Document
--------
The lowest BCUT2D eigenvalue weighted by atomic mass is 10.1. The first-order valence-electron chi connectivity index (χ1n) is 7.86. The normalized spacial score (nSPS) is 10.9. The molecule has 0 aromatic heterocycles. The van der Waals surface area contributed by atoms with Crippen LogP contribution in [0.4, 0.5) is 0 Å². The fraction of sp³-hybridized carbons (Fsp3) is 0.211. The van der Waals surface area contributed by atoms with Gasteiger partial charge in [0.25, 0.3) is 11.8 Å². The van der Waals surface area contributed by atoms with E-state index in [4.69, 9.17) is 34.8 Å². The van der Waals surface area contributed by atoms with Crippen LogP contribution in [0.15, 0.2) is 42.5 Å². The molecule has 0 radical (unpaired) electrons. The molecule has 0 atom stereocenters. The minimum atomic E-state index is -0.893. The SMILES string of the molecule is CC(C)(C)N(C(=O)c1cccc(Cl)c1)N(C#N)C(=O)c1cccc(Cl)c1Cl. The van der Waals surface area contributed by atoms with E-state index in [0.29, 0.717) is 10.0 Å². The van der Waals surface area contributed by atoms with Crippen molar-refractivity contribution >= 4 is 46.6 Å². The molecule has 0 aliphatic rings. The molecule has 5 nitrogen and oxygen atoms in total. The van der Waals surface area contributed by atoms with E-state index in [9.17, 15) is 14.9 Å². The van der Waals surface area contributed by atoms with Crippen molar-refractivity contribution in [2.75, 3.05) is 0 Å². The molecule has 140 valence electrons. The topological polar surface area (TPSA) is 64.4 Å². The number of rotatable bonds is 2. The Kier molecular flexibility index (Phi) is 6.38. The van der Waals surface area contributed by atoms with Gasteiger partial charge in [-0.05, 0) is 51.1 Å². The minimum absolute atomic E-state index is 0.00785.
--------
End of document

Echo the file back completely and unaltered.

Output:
The lowest BCUT2D eigenvalue weighted by atomic mass is 10.1. The first-order valence-electron chi connectivity index (χ1n) is 7.86. The normalized spacial score (nSPS) is 10.9. The molecule has 0 aromatic heterocycles. The van der Waals surface area contributed by atoms with Crippen LogP contribution in [0.4, 0.5) is 0 Å². The fraction of sp³-hybridized carbons (Fsp3) is 0.211. The van der Waals surface area contributed by atoms with Gasteiger partial charge in [0.25, 0.3) is 11.8 Å². The van der Waals surface area contributed by atoms with E-state index in [4.69, 9.17) is 34.8 Å². The van der Waals surface area contributed by atoms with Crippen LogP contribution in [0.15, 0.2) is 42.5 Å². The molecule has 0 radical (unpaired) electrons. The molecule has 0 atom stereocenters. The minimum atomic E-state index is -0.893. The SMILES string of the molecule is CC(C)(C)N(C(=O)c1cccc(Cl)c1)N(C#N)C(=O)c1cccc(Cl)c1Cl. The van der Waals surface area contributed by atoms with E-state index in [0.29, 0.717) is 10.0 Å². The van der Waals surface area contributed by atoms with Crippen molar-refractivity contribution >= 4 is 46.6 Å². The molecule has 0 aliphatic rings. The molecule has 5 nitrogen and oxygen atoms in total. The van der Waals surface area contributed by atoms with E-state index in [9.17, 15) is 14.9 Å². The van der Waals surface area contributed by atoms with Crippen molar-refractivity contribution in [2.75, 3.05) is 0 Å². The molecule has 140 valence electrons. The topological polar surface area (TPSA) is 64.4 Å². The number of rotatable bonds is 2. The Kier molecular flexibility index (Phi) is 6.38. The van der Waals surface area contributed by atoms with Gasteiger partial charge in [-0.05, 0) is 51.1 Å². The minimum absolute atomic E-state index is 0.00785.